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Enlighten Thy Daughter (1917)

Passed  -  Crime | Drama  -  28 January 1917 (USA)
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A story of the difference in the fate of two young girls caused by the difference in their home lives and training. This shows vividly the criminal folly of allowing a girl to reach ... See full summary »

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Cast

Cast overview:
Frank Sheridan ...
Daniel Stevens
Katharine Kaelred ...
Mrs. Daniel Stevens
Zena Keefe ...
Lillian Stevens
Arthur Donaldson ...
Richard Stevens
Marie Shotwell ...
Rubye De Remer ...
Ruth Stevens (as Ruby De Remer)
James Morrison ...
Harold Winthrop
Violet Horner ...
Mrs. Laurence
Runa Hodges ...
Nina
Walter Gould ...
Walter
Mathilde Brundage ...
Mrs. Winthrop
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Storyline

A story of the difference in the fate of two young girls caused by the difference in their home lives and training. This shows vividly the criminal folly of allowing a girl to reach womanhood without knowledge of certain facts essential to her welfare and happiness. A worse-than-foolish mother keeps her daughter in ignorance. In her efforts to avoid the consequences which follow, places the girl in the hands of an unscrupulous doctor with whom she is in partnership. Written by Les Adams <longhorn1939@suddenlink.net>

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Taglines:

GRIPPING, STIRRING STORY PULSING WITH HUMAN TOUCHES PUNCTUATED WITH SUCH FORCEFUL SITUATIONS AS THE STAGE OR SCREEN NEVER BEFORE EXPLOITED (original poster-all caps) See more »

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Crime | Drama

Certificate:

Passed
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Release Date:

28 January 1917 (USA)  »

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1.33 : 1
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User Reviews

Moves forward with a dramatic sweep
22 October 2014 | by (Chicago) – See all my reviews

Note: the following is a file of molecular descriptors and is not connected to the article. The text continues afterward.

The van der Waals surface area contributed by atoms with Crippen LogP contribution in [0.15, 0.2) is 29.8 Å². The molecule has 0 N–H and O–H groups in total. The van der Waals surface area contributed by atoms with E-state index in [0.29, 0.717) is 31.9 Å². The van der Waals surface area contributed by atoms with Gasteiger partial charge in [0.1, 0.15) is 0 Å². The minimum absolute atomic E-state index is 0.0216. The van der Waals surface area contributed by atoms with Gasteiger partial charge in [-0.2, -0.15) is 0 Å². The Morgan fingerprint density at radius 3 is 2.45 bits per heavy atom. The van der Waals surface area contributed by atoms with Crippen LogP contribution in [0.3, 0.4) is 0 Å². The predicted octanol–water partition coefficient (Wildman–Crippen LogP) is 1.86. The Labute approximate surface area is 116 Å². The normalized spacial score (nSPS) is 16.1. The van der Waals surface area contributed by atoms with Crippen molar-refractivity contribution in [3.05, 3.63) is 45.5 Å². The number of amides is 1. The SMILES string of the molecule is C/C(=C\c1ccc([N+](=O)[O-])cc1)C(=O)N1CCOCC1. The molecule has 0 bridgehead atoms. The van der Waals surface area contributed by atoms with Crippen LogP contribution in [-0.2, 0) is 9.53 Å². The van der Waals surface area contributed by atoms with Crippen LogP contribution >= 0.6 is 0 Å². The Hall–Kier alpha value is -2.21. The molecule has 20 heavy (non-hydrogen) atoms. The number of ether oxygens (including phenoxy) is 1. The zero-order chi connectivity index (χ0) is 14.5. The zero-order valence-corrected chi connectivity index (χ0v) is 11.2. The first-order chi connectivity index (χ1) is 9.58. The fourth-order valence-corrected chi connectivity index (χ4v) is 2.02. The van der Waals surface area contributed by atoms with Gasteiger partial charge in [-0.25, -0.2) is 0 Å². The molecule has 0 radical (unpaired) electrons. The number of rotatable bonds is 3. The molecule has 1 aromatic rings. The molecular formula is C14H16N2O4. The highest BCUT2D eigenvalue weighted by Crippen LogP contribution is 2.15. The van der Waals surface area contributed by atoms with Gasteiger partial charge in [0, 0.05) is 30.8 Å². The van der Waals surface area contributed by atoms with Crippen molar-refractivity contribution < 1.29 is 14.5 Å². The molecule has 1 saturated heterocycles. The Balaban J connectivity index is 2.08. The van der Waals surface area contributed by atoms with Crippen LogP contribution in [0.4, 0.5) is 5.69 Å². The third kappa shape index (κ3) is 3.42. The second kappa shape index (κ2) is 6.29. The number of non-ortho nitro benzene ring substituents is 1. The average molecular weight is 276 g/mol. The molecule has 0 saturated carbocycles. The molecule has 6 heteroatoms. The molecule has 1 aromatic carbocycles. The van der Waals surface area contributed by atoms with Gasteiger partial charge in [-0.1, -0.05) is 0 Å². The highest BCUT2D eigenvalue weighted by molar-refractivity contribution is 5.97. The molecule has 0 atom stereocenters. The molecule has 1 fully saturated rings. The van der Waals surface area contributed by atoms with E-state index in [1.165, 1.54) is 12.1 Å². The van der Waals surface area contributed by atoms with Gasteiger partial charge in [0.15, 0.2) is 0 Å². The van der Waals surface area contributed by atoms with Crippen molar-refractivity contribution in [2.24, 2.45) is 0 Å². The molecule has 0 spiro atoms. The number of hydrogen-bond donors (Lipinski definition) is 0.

In "Enlighten Thy Daughter" Ivan Abramson again demonstrates his keen sense of dramatic values; he also proves that he has an unfortunate weakness for overloading his plot with extraneous matter. Stripped of the side issues which clog the action and befog the mind of the spectator, the story of "Enlighten Thy Daughter" resolves itself into a powerful object lesson on the subject indicated by the title. The story is slow in getting underway, because of the introduction of the motive involving the Laurence Family. This motive should be entirely eliminated. Once the action does strike fire, however, and save for a few minor incidents, the story moves forward with a dramatic sweep that is irresistible and ends only with the death of the unfortunate girl whose fate is the principal reason for the play's existence. The interest in this portion of the story is maintained in a masterly manner, the author's understanding- of the law of contrast being a valuable aid to driving home the power and pathos of the situations. The happiness and peace of mind of the lighthearted bride is shown in opposition to the suffering and despair of the girl, who has not been warned in time. Her deathbed scene is impressive to the last degree, and all the incidents in which she figures have been treated with commendable restraint. Th bachelor supper, at the moment when the groom-elect receives the letter breaking off the engagement, is another fine dramatic point, and numerous examples of a similar nature are found throughout the play. To sum up the merits of "Enlighten Thy Daughter" in a sentence: Ninety per cent of the picture is drama of excellent quality. The ending is a concession to commercialism; it is also anti-climatic. The finish comes at the death of Lillian Stevens. Justice demands that a woman of such low moral fibre as the girl's mother should pay the penalty of her sins; but a reconciliation between Lillian's parents closes the story. The father is not blameless in the matter of his daughter's downfall and were the same fault the sum of the mother's guilt such an ending would be natural and right. The woman, however, is so lost to all sense of decency that she becomes the partner of a physician whose practice is mostly of a criminal nature, in order that she may indulge her passion for gambling. She also encourages him when he makes love to her and places her daughter in his hands when she learns her secret and is thus the indirect cause of her child's death. The strength of the moral lesson that is the excuse for selecting so bold a theme loses much of its value when Mrs. Stevens is seen in her husband's arms as the story ends. Of the work of the cast, it is a pleasure to write. The quality of histrionic ability contributed by Zena Keefe as Lillian Stevens is the high-water mark for this feature of the performance. In a part that might easily have been made mawkish and repugnant, she shows a fine restraint and conveys the mental anguish of Lillian with sure effect. Quick intelligence and deep feeling are apparent all through her work. Another consistent and earnest impersonation is the Daniel Stevens of Frank Sheridan. James Morrison, Katharine Kaelred, Marie Shotwell, Ruby De Reimer, Mathilda Brundage, Arthur Donaldson, Bernhard Neimyer, Violet Horner, Runa Hodges and Walter J. Gould are equal to the demands of their several roles. The photography by Marcel L. Picard, the settings and the direction by Ivan Abramson are adequate. - The Moving Picture World, January 6, 1917


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